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Summary and Conclusions

  • David D. Franks
Chapter
Part of the SpringerBriefs in Sociology book series (BRIEFSSOCY)

Abstract

Important parts of this book have borrowed from the philosophers of yesterday to embellish the neuroscience of today. This is especially the case when we refer to the turn to the century work of the twentieth-century philosophers, Dewey, Bentley, and Mead as they championed social behaviorism. As we have seen, for the social behaviorists, the “meaning” of an object does not reside in the object itself but in how we can act toward it. An important concept here has been affordance. Meaning lies in what kind of action the object allows or affords to the actor. Some objects allow one to eat them and others definitely do not; some allow one to lift them and others do not, etc.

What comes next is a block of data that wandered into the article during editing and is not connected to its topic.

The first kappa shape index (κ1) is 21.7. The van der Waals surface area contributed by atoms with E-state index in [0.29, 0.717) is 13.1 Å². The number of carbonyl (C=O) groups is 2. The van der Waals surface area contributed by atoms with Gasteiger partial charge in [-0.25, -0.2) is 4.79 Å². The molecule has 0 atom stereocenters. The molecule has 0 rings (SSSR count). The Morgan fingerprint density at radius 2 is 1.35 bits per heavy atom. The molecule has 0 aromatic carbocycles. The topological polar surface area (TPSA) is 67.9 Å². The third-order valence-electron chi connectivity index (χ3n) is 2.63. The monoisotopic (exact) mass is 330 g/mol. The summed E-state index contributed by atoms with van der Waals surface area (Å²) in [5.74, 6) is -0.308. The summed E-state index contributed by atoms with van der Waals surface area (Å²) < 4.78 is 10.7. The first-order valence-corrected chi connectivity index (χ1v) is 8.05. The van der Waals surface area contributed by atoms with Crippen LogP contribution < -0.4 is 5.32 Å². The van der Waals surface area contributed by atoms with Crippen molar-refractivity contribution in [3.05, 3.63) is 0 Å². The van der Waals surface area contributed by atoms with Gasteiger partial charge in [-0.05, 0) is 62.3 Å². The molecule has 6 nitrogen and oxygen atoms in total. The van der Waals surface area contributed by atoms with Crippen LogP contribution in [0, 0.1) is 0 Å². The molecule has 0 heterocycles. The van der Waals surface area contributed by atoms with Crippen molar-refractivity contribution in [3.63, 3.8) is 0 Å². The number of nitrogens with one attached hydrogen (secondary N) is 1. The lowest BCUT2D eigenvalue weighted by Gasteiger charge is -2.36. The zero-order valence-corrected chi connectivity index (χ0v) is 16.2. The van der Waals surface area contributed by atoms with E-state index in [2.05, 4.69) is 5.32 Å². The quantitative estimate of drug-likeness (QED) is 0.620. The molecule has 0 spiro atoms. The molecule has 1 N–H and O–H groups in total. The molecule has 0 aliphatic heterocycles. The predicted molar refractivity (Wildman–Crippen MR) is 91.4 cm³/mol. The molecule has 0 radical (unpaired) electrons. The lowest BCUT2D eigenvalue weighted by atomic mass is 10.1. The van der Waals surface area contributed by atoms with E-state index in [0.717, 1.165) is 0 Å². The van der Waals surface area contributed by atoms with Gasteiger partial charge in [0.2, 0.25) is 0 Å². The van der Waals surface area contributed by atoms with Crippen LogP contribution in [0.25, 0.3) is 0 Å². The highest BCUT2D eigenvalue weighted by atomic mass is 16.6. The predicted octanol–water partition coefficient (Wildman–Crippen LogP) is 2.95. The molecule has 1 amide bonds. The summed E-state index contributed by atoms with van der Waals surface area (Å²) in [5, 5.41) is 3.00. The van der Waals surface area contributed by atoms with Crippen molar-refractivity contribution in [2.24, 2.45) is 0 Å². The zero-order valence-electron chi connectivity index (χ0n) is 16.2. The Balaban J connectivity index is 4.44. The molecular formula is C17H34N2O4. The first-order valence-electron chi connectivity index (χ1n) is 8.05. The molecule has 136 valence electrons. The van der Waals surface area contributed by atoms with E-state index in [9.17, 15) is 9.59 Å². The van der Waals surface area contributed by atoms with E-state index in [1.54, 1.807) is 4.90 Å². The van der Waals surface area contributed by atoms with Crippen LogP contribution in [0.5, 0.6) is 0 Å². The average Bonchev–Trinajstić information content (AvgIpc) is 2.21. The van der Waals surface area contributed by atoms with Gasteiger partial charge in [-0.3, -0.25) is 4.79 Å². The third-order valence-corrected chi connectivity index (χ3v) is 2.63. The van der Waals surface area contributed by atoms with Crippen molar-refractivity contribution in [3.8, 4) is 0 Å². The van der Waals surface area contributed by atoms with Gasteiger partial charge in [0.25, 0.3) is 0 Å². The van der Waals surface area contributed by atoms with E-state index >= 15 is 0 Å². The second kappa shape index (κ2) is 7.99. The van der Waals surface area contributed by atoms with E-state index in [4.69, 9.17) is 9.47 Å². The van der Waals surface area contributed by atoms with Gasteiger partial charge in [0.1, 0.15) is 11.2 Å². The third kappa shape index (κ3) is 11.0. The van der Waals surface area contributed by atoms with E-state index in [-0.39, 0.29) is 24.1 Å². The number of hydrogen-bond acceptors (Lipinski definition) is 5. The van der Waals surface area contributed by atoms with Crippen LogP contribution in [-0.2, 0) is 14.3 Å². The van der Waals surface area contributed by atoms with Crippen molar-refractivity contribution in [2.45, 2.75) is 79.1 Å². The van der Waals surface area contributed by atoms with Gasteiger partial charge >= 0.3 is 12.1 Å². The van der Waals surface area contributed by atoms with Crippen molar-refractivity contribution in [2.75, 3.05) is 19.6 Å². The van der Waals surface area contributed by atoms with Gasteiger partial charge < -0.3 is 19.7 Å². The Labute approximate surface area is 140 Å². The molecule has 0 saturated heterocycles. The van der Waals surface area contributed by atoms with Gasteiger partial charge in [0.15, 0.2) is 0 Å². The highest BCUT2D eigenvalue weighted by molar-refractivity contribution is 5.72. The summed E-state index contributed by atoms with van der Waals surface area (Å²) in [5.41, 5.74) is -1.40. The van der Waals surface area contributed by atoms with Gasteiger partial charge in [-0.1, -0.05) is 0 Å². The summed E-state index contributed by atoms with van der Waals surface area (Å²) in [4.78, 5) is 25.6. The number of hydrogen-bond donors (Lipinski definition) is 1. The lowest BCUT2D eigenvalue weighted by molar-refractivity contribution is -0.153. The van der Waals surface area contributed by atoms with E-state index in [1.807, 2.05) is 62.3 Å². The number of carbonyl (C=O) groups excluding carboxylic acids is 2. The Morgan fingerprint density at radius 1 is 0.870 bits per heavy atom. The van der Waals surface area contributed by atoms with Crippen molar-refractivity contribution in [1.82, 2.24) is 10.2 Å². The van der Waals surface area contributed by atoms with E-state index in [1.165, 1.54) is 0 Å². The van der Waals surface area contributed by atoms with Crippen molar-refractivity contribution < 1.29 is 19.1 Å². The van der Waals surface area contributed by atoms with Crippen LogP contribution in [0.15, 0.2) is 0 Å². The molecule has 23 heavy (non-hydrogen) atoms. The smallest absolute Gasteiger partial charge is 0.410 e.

Keywords

Social behaviorism Affordance Meaning Rene spitz Transducers Emergence Sperry Reductionism Agency Fromm Unconscious Neurosociology Plasticity Synapsis 

References

  1. Davis, J. (2013). Persistent inequality: A neurosociological perspective. In D. Franks & J. Turner (Eds.), Handbook of neurosociology (pp. 333–348). New York: Springer.CrossRefGoogle Scholar
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Copyright information

© The Author(s), under exclusive licence to Springer Nature B.V. 2019

Authors and Affiliations

  • David D. Franks
    • 1
  1. 1.Department of SociologyVirginia Commonwealth UniversityRichmondUSA

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